• An important feature of the nucleotide exchange is the structural rearrangement of EF-Tu in the EF-Tu.EF-Ts complex caused by insertion of Phe-81 of EF-Ts between His-84 and His-118 of EF-Tu [17].

Regulatory relationships of tuf

  • Deletion of the coiled-coil motif only partially reduced the ability of EF-Ts to stimulate the guanine nucleotide exchange in EF-Tu [23].

Other interactions of tuf


Analytical, diagnostic and therapeutic context of tuf


  1. Mutagenesis of Arg335 in bovine mitochondrial elongation factor Tu and the corresponding residue in the Escherichia coli factor affects interactions with mitochondrial aminoacyl-tRNAs. Hunter, S.E., Spremulli, L.L. RNA biology (2004) [Pubmed]
  2. Cytoskeletal Elements in Bacteria Mycoplasma pneumoniae, Thermoanaerobacterium sp., and Escherichia coli as Revealed by Electron Microscopy. Mayer, F. J. Mol. Microbiol. Biotechnol. (2006) [Pubmed]
  3. Direct demonstration of duplicate tuf genes in enteric bacteria. Furano, A.V. Proc. Natl. Acad. Sci. U.S.A. (1978) [Pubmed]
  4. A novel translation initiation region from Mycoplasma genitalium that functions in Escherichia coli. Loechel, S., Inamine, J.M., Hu, P.C. Nucleic Acids Res. (1991) [Pubmed]
  5. Structure and expression of elongation factor Tu from Bacillus stearothermophilus. Krásný, L., Mesters, J.R., Tieleman, L.N., Kraal, B., Fucík, V., Hilgenfeld, R., Jonák, J. J. Mol. Biol. (1998) [Pubmed]
  6. Toward a model for the interaction between elongation factor Tu and the ribosome. Weijland, A., Parmeggiani, A. Science (1993) [Pubmed]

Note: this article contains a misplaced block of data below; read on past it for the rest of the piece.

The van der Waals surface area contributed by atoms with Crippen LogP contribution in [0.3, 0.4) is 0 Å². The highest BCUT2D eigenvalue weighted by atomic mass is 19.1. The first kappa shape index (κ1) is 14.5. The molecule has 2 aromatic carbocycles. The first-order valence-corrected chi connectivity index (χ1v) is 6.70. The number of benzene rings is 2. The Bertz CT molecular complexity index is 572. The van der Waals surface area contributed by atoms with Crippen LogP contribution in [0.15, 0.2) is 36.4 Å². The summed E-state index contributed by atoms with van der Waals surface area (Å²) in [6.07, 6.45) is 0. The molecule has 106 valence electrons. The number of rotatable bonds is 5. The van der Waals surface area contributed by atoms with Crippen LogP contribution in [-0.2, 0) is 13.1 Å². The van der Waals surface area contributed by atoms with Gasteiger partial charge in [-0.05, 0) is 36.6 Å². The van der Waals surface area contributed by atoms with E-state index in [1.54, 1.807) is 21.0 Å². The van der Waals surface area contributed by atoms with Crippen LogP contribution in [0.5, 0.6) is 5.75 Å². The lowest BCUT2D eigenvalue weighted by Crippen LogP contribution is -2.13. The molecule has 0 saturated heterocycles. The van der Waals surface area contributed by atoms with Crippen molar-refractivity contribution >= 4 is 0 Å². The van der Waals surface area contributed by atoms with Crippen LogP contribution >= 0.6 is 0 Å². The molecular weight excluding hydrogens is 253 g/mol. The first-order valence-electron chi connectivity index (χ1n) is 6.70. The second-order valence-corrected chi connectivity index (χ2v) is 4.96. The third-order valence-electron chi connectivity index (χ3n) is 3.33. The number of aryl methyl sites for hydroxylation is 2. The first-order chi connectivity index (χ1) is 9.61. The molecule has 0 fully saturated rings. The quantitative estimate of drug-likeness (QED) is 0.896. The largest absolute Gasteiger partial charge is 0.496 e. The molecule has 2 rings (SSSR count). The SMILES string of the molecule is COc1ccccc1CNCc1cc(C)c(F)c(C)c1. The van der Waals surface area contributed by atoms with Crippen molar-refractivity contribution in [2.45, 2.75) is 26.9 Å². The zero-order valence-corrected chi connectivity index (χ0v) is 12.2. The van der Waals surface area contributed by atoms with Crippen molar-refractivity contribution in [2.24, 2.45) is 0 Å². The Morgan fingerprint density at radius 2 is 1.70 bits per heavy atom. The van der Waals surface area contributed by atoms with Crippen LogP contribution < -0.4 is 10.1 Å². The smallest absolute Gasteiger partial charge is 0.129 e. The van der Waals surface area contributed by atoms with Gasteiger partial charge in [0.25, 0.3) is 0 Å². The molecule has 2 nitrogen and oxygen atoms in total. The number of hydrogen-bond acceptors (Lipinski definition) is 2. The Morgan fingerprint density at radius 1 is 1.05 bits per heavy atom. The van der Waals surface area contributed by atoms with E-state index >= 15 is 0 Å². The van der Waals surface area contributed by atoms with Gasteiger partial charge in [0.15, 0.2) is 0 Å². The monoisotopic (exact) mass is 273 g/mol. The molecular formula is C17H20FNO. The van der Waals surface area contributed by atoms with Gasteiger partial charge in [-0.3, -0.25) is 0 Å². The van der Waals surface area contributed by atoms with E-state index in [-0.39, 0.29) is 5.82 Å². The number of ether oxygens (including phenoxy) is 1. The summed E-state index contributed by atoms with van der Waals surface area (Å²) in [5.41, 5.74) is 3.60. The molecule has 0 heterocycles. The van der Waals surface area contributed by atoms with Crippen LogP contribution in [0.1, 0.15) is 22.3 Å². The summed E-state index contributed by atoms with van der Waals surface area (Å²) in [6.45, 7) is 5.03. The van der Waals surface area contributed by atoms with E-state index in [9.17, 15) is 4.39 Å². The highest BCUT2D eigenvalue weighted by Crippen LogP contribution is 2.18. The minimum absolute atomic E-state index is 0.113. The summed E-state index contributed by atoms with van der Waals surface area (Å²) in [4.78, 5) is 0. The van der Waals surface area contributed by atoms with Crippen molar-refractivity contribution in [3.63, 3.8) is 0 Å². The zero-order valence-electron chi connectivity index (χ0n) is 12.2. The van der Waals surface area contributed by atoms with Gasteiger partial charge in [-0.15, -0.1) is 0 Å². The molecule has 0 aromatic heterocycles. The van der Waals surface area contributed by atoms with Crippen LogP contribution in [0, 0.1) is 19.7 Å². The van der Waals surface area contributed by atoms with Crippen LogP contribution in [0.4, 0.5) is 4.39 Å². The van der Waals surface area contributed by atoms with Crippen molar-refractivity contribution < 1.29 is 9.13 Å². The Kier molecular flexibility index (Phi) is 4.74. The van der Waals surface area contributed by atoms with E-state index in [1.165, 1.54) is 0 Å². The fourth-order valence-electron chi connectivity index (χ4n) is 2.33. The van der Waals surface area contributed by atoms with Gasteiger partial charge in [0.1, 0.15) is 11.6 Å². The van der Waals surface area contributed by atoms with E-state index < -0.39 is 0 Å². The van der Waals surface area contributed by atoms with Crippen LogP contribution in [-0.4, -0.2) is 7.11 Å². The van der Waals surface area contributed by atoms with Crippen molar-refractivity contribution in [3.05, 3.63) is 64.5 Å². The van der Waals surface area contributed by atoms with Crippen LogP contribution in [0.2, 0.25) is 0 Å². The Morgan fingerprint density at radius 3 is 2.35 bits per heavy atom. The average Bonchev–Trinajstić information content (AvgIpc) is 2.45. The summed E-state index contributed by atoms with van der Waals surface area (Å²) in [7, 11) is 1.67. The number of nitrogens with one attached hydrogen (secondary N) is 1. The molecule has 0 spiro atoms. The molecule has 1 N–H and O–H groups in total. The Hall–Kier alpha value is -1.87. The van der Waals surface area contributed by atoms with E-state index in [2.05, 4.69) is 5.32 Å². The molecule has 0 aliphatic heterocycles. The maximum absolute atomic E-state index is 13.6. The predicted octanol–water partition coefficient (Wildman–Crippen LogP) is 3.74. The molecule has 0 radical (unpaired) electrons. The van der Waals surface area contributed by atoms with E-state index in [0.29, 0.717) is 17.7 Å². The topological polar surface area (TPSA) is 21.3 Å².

7. Cryo-EM reveals an active role for aminoacyl-tRNA in the accommodation process. Valle, M., Sengupta, J., Swami, N.K., Grassucci, R.A., Burkhardt, N., Nierhaus, K.H., Agrawal, R.K., Frank, J. EMBO J. (2002) [Pubmed]
  8. Complete kinetic mechanism of elongation factor Tu-dependent binding of aminoacyl-tRNA to the A site of the E. coli ribosome. Pape, T., Wintermeyer, W., Rodnina, M.V. EMBO J. (1998) [Pubmed]
  9. The G222D mutation in elongation factor Tu inhibits the codon-induced conformational changes leading to GTPase activation on the ribosome. Vorstenbosch, E., Pape, T., Rodnina, M.V., Kraal, B., Wintermeyer, W. EMBO J. (1996) [Pubmed]
  10. Three tuf-like genes in the kirromycin producer Streptomyces ramocissimus. Vijgenboom, E., Woudt, L.P., Heinstra, P.W., Rietveld, K., van Haarlem, J., van Wezel, G.P., Shochat, S., Bosch, L. Microbiology (Reading, Engl.) (1994) [Pubmed]
  11. Structural details of the binding of guanosine diphosphate to elongation factor Tu from E. coli as studied by X-ray crystallography. la Cour, T.F., Nyborg, J., Thirup, S., Clark, B.F. EMBO J. (1985) [Pubmed]
  12. The tRNA specificity of Thermus thermophilus EF-Tu. Asahara, H., Uhlenbeck, O.C. Proc. Natl. Acad. Sci. U.S.A. (2002) [Pubmed]
  13. Single turnover kinetic studies of guanosine triphosphate hydrolysis and peptide formation in the elongation factor Tu-dependent binding of aminoacyl-tRNA to Escherichia coli ribosomes. Thompson, R.C., Dix, D.B., Eccleston, J.F. J. Biol. Chem. (1980) [Pubmed]
  14. EPR studies of the Mn(II) complex with elongation factor Tu and GDP Identification of oxygen ligands to Mn(II) by observation of 17O superhyperfine coupling. Eccleston, J.F., Webb, M.R., Ash, D.E., Reed, G.H. J. Biol. Chem. (1981) [Pubmed]